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Philippine News Digest 123

August 9, 2007 · 

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Contents:

  • Bill for mandatory drug tests in schools filed
  • Organic farmers battle skepticism
  • Water supply cutback harder on Central Luzon farmers

Bill for mandatory drug tests in schools filed
By Maila Ager
INQUIRER.net
Last updated 05:44pm (Mla time) 08/08/2007

MANILA, Philippines — A bill requiring all public and private schools to have their students, from elementary to college, undergo an annual drug test to be able to enroll has been filed at the House of Representatives.

House Bill 1344, filed by Iloilo Representative Raul Gonzalez Jr., seeks to prohibit students from admission into schools until they undergo drug tests.

“Any student who shall fail the drug test required by this Act or who willfully or without justifiable cause refuse[s] to undergo the required drug test shall not be admitted to the school until he complies with the requirement under this Act,” the bill said.

The Department of Health (DoH), which will supervise the test should the bill become law, should issue a certification on the result of the test, with an accompanying recommendation when necessary.

Officials, teachers, or employees allow students without the DoH certification will face jail terms of not less than six months but not more than one year, or a fine of not less than P10,000 but not more than P20,000, or both, if found guilty.

Gonzalez cited recent statistics showing drug users as young as six or seven years old as his reason for filing the bill.

“Thousand of young students are using drugs, which they do so out of curiosity, for pleasure, for thrill[s], or in order to deal with stressful events or painful experiences,” he said.

“More often, the use of these prohibited drugs leads to the commission of crimes like theft, robbery, rape and murder,” he added.

His measure, Gonzalez said, would give students second thoughts before using illegal drugs.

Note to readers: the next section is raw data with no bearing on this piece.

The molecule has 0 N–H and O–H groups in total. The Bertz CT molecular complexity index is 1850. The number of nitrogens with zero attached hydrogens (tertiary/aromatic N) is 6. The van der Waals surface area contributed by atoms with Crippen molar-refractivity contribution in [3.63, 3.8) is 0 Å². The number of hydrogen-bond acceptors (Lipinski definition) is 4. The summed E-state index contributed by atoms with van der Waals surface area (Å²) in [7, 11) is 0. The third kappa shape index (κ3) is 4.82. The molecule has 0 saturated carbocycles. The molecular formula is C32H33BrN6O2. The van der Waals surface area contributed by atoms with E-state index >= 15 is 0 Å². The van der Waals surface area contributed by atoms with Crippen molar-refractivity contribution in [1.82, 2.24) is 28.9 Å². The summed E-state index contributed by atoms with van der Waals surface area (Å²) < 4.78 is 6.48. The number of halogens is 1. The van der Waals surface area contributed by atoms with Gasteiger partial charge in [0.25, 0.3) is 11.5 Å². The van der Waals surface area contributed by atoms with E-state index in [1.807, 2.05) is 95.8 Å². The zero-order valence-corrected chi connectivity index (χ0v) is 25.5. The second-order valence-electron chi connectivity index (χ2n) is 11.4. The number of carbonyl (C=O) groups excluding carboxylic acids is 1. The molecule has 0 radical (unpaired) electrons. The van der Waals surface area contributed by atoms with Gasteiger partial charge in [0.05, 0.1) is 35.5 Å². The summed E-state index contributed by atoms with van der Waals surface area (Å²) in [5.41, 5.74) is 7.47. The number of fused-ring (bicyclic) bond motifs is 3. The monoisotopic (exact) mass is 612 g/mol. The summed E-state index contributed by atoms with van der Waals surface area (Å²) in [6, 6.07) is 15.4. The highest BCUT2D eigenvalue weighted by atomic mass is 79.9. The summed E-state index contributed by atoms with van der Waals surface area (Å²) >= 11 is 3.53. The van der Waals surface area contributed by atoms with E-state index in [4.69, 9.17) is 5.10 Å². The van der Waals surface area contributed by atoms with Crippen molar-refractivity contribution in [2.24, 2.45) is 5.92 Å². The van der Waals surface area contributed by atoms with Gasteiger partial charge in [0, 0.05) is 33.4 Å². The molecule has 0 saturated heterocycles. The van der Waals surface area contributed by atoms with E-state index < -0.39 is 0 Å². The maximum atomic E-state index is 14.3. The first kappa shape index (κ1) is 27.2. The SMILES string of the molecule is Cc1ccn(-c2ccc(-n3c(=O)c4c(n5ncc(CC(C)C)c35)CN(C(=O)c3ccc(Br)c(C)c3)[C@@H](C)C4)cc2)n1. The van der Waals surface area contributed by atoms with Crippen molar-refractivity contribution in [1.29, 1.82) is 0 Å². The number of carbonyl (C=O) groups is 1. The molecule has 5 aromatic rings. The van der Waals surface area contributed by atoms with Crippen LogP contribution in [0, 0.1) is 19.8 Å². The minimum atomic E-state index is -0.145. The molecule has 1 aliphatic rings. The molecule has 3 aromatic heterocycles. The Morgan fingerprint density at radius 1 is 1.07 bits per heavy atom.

“This measure will also create a fear of detection or discovery if students will be required to undergo drug test [and] the government can expect conscientious students who will not be remiss in their studies and duties to their families and society,” the lawmaker pointed out.

Organic farmers battle skepticism
By Jeffrey M. Tupas
Inquirer
Last updated 04:02am (Mla time) 08/05/2007

NEW CORELLA, Davao del Norte, Philippines—Many farmers in New Corella town in Davao del Norte province still believe that only commercial pesticides and synthetic fertilizers can bring them abundant yield.

Thanks to the advocates of pesticide-free and safe-to-live environment, these farm practices have been exposed as perilous to the environment and the health of the people.

The decades-long dependence on these hazardous chemicals has so taken root on the farmers’ consciousness that they have remained cold to new farming approaches.

But those who dared try the new approaches have no regrets. One farmer is now anticipating an abundant harvest.

Water supply cutback harder on Central Luzon farmers
By TJ Burgonio, Kristine L. Alave, Yolanda Sotelo-Fuertes
Inquirer, Northern Luzon Bureau
Last updated 02:24am (Mla time) 07/31/2007

MANILA, Philippines — Central Luzon farmers stand to suffer more than Metro Manila residents from the cutback in the water supply from Angat Dam, according to officials.

The National Water Resources Board (NWRB) began implementing Monday a cutback in the water supply for irrigation in the provinces of Bulacan and Pampanga, and domestic use in the metropolis to “stretch” the use of available water in the dam.

“With the cutback, what will be greatly affected is irrigation. That’s our immediate concern,” NWRB Executive Director Ramon Alikpala said.

But if worse comes to worst — if the dry spell continues and the water level in Angat further dips next month — both the farmers and the Metro Manila residents would bear the brunt, he said.

Alikpala said households in the metropolis should not be immediately concerned. “We haven’t reached a point where they should be concerned. Nevertheless, it shouldn’t also mean that we should not talk about conserving,” he said.

The NWRB reduced the water supply for 15,000 hectares of irrigated farms in Bulacan and Pampanga from 32 cubic meters per second to 25 cu m/sec through the National Irrigation Administration (NIA).

It also cut back the supply for 12 million residents in the metropolis from 43 cu m/sec to 41 cu m/sec through the Metropolitan Waterworks and Sewerage System (MWSS).

The cutback was prompted by the prolonged dry spell in Luzon that has lowered the water levels in several dams, cut down the power generated by hydroelectric plants, and caused brownouts.

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